Gov’t Wants Resistance Commander at Talks

The resistance is ready to send another team to Phnom Penh this week to discuss troop reintegration, but the absence of a key negotiator could delay the talks further, officials said Tuesday.

In an interview on Radio Free Asia, resistance deputy commander Khann Savoeun said he has organized another team to lead talks with the government on reintegrating troops loyal to deposed first prime minister Prince Norodom Ranariddh.

May Sam Oeun, a Funcinpec member and spokesman for the prince, confirmed Tuesday that the new five-member team was ready and that the resistance was ready to negotiate reintegration within the week.

Talks at the Ministry of De­fense on Friday broke down after 10 minutes when government negotiators complained that two civilians, including Long Sorin, first secretary at the Cambodian Embassy in Bangkok, were among resistance negotiators.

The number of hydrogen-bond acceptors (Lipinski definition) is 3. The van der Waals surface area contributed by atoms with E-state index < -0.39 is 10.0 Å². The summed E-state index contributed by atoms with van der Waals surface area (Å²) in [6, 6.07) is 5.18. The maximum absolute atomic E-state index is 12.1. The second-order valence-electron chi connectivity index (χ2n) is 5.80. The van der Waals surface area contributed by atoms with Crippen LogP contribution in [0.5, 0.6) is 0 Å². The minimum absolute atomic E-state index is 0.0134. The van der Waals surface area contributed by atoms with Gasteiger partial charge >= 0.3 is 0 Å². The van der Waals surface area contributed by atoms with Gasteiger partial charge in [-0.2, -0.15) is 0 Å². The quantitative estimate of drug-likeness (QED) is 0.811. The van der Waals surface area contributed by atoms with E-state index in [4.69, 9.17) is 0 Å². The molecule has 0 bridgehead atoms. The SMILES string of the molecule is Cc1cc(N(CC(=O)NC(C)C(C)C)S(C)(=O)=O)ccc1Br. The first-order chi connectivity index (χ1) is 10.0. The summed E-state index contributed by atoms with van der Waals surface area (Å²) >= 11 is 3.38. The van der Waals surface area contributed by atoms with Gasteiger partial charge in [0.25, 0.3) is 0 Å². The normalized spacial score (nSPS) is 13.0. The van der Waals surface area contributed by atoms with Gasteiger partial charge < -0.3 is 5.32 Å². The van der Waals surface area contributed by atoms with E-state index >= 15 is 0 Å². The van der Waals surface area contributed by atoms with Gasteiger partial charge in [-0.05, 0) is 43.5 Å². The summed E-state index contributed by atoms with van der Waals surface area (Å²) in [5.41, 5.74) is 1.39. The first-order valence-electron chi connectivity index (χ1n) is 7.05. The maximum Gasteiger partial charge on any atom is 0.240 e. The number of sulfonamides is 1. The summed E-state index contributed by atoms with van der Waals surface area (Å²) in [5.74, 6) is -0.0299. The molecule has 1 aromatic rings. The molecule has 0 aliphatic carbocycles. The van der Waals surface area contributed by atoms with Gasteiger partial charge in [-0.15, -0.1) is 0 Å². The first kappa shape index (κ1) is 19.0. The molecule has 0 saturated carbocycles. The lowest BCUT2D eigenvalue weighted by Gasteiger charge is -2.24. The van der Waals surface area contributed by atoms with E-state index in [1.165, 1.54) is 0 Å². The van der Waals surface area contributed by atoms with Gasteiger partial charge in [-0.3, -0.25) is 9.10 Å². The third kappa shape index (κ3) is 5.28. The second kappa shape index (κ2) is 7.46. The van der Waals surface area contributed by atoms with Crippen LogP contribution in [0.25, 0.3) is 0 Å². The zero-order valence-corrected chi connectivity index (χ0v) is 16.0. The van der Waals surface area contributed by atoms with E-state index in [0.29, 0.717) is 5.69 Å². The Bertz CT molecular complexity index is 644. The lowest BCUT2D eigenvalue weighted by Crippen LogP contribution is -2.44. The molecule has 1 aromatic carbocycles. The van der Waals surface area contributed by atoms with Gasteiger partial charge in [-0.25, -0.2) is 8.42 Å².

It is unclear if any of the new team members are civilians. The delegation’s leader is Puth Chan­arith, the resistance military spokes­man following last July’s factional fighting.

However, Khann Savoeun did not name himself as part of the delegation, which could be a sticking point with the government’s negotiators, one said.

“If Khann Savoeun doesn’t come, we cannot have the talks …because [Prince Rana­riddh] has sent Khann Savoeun to talk with the government,” said General Dom Vuthy, chief of the government’s negotiating team. “So Khann Savoeun has to abide by Ranariddh.”

Asked why he would not negotiate with anyone other than Khann Savoeun, Dom Vuthy explained, “Our government has nominated us to talk with Khann Savoeun and Khann Savoeun’s team.”

May Sam Oeun said it is not the government’s business to de­cide who will negotiate for the re­sistance.

“The modalities are all as­signed to Khann Savoeun,” he said. “Why do they want Khann Savoeun to negotiate with them? I do not know.”

Khann Savoeun told RFA he cannot return to Phnom Penh be­cause “someone” tried to frame him as having ties to the hard-line Khmer Rouge.

“While I was at the meeting, I was told by my security guards that someone had identified himself as Khmer Rouge from Chnouk Trou [in Kompong Ch­hnang province] and that he wanted to see me because he needed me to help give him food and other materials,” he told RFA. “Someone had prepared him in order to cause me trouble.”

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